Another illustration, “Image of a Woman Shaving,” depicts a hand shaving a forest from a pastel pink leg. While that might initially read as creepy, the image playfully updates the classic combination of incongruous elements with a contemporary — and very familiar scene.
For Temi Coker, Adobe’s 2018-2019 creative resident, the trend plays out in the combination of photography and illustration, which is a constant in his work. The Nigeria-born, Texas-based photographer and digital artist fuses photos, patterns, and bold colors to create new forms of expression. Flowers blossom from photographic portraits; groups of people pose in front of hot pink clouds. Temi’s ethereal style comes through in personal projects like “20 Days of Posters” and “The Mother’s Day Project,” as well as in his work for top brands like Estee Lauder.
Ivan Zamurovic finds semi-surreal, dreamlike elements in the everyday, and turns them into new, even wilder objects and visuals. Tropical leaves drip with splatters of blue paint on pink backgrounds. Tulips emerge from a clean paintbrush. Psychedelic lighting turns foliage into something uncanny.
Ivan’s work is all about looking at the familiar with a new set of eyes. He describes looking at alternate realities as a form of relief to scenarios like the COVID-19 crisis. “Every time we think about something, new ideas emerge,” Ivan says. “In these troubling times, as many things are on our minds, thinking about new ideas and creating something out of it could be a great escape.”
While many of Ivan’s pieces play on minimalist trends, they involve many production steps to get to their final form. After brainstorming an idea, Ivan and his team “go shopping” in the real world. This can mean picking leaves, flowers, or branches from a neighbors’ garden, or actually purchasing props related to the shoot’s theme. Lighting plays a significant role, too — Ivan uses gels and foils for trippy, unreal effects, or creates soft shadows by bouncing a light off of an adjacent wall. Next, he imports the images into Adobe Lightroom, applies custom-made presets, makes some minor adjustments, and sometimes manipulates elements with the “liquify” tool to give his images an extra sense of the surreal.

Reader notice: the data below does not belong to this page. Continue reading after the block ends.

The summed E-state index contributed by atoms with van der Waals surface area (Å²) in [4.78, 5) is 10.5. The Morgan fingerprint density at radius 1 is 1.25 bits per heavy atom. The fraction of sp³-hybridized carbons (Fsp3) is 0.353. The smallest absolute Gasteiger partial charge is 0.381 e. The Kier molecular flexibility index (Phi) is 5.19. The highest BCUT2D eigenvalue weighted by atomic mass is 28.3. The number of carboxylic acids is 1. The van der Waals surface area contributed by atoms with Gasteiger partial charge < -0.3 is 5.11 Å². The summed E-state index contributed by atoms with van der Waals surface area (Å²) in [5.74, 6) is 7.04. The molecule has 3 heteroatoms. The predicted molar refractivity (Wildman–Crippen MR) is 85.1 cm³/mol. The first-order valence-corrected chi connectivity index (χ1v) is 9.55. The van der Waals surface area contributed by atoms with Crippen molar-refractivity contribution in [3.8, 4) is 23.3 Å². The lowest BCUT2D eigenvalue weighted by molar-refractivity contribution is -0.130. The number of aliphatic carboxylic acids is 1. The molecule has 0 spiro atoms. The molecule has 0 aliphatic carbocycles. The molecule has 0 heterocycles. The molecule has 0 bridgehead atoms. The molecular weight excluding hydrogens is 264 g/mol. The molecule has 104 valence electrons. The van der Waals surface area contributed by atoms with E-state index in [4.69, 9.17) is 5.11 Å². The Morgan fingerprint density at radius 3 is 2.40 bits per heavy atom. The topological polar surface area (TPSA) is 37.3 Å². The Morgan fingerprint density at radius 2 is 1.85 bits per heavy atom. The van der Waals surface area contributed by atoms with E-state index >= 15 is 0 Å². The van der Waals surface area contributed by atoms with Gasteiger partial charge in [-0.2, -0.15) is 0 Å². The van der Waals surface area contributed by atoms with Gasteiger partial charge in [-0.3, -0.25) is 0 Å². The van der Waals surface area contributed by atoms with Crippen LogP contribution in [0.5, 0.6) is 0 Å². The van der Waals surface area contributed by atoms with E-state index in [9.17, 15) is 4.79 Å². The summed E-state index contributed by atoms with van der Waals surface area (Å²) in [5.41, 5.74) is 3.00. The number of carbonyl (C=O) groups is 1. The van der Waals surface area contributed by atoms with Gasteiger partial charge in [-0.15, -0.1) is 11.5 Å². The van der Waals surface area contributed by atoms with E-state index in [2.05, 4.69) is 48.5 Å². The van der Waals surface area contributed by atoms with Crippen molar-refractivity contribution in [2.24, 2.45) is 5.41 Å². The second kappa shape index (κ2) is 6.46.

Semi-surrealism isn’t present only in photos and illustrations. The trend also makes its way into the work of artists like Diana Hlevnjak (aka Polar Vectors), who creates prefabricated design templates for small businesses that want to stay ahead of design trends, but may not have the means to start from scratch. Her ready-made templates make subtle references to space and futurism, combining patterns, textures, and shapes for clients to use in their branding, packaging, and merchandise.
Some of Diana’s designs, like her “Mid Century Retro Party Flyer,” are more obvious, full of stylishly retro illustrations of planets and spaceships. Others are a subtler, futuristic mix of sacred geometry and calming pastels. “It comes naturally to me to experiment with dreamy visuals, geometric shapes, and unexpected effects,” Diana says, “so I am thrilled that semi-surreal is getting so popular in the design world.” The artist recently created a set of free templates for Adobe Stock, one with dynamic, liquid abstractions in vivid gradients, and another of cosmic Zodiac sign logos with circular backgrounds. Both works engage a wide color spectrum, enhanced by 3D effects that create an illusion of movement.
Now marks a time when many of us are looking for new ways to connect with each other, and to share our stories, perspectives, and calls to action. Semi-surrealism is an enticing ingredient. It’s in the dark worlds of dystopian, often allegorical, works; it contrasts stark imagery with pops of bright, dripping, and unreal color, urging viewers to take a closer look. Most of all, it invites conversation and connection — vital to us now, and always.
Browse our collection for more semi-surreal inspiration.